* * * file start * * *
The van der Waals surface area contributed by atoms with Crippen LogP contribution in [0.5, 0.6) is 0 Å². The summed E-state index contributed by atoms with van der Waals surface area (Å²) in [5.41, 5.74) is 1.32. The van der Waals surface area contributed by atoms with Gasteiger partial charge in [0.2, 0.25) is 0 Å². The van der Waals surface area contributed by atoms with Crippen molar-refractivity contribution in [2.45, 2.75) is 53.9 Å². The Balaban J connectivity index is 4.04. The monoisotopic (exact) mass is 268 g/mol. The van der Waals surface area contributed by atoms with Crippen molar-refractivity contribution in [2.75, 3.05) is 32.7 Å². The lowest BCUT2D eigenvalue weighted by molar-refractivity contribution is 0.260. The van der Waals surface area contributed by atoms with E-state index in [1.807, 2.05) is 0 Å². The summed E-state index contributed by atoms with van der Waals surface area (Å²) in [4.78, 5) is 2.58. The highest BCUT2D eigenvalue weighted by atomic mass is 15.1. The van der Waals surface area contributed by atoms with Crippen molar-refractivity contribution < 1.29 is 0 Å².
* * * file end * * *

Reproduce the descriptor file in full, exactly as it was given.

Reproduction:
The van der Waals surface area contributed by atoms with Crippen LogP contribution in [0.5, 0.6) is 0 Å². The summed E-state index contributed by atoms with van der Waals surface area (Å²) in [5.41, 5.74) is 1.32. The van der Waals surface area contributed by atoms with Gasteiger partial charge in [0.2, 0.25) is 0 Å². The van der Waals surface area contributed by atoms with Crippen molar-refractivity contribution in [2.45, 2.75) is 53.9 Å². The Balaban J connectivity index is 4.04. The monoisotopic (exact) mass is 268 g/mol. The van der Waals surface area contributed by atoms with Crippen molar-refractivity contribution in [2.75, 3.05) is 32.7 Å². The lowest BCUT2D eigenvalue weighted by molar-refractivity contribution is 0.260. The van der Waals surface area contributed by atoms with E-state index in [1.807, 2.05) is 0 Å². The summed E-state index contributed by atoms with van der Waals surface area (Å²) in [4.78, 5) is 2.58. The highest BCUT2D eigenvalue weighted by atomic mass is 15.1. The van der Waals surface area contributed by atoms with Crippen molar-refractivity contribution < 1.29 is 0 Å².